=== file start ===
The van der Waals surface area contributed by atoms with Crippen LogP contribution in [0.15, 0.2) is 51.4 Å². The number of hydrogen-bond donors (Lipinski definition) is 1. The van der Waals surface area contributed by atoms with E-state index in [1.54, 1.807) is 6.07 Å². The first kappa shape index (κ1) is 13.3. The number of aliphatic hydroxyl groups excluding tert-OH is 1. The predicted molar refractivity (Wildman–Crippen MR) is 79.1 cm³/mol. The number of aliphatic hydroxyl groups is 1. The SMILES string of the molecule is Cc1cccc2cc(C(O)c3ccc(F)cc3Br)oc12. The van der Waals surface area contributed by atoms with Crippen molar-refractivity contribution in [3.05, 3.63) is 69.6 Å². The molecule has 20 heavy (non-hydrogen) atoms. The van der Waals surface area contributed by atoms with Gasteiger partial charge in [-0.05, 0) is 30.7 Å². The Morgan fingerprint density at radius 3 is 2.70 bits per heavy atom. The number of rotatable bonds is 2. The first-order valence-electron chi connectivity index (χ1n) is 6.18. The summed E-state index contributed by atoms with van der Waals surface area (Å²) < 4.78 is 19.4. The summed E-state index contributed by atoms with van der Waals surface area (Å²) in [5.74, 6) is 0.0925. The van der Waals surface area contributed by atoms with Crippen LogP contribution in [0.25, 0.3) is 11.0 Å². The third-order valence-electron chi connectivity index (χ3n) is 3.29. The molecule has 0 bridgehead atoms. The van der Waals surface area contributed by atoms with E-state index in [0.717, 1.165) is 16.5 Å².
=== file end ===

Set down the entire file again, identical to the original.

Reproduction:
The van der Waals surface area contributed by atoms with Crippen LogP contribution in [0.15, 0.2) is 51.4 Å². The number of hydrogen-bond donors (Lipinski definition) is 1. The van der Waals surface area contributed by atoms with E-state index in [1.54, 1.807) is 6.07 Å². The first kappa shape index (κ1) is 13.3. The number of aliphatic hydroxyl groups excluding tert-OH is 1. The predicted molar refractivity (Wildman–Crippen MR) is 79.1 cm³/mol. The number of aliphatic hydroxyl groups is 1. The SMILES string of the molecule is Cc1cccc2cc(C(O)c3ccc(F)cc3Br)oc12. The van der Waals surface area contributed by atoms with Crippen molar-refractivity contribution in [3.05, 3.63) is 69.6 Å². The molecule has 20 heavy (non-hydrogen) atoms. The van der Waals surface area contributed by atoms with Gasteiger partial charge in [-0.05, 0) is 30.7 Å². The Morgan fingerprint density at radius 3 is 2.70 bits per heavy atom. The number of rotatable bonds is 2. The first-order valence-electron chi connectivity index (χ1n) is 6.18. The summed E-state index contributed by atoms with van der Waals surface area (Å²) < 4.78 is 19.4. The summed E-state index contributed by atoms with van der Waals surface area (Å²) in [5.74, 6) is 0.0925. The van der Waals surface area contributed by atoms with Crippen LogP contribution in [0.25, 0.3) is 11.0 Å². The third-order valence-electron chi connectivity index (χ3n) is 3.29. The molecule has 0 bridgehead atoms. The van der Waals surface area contributed by atoms with E-state index in [0.717, 1.165) is 16.5 Å².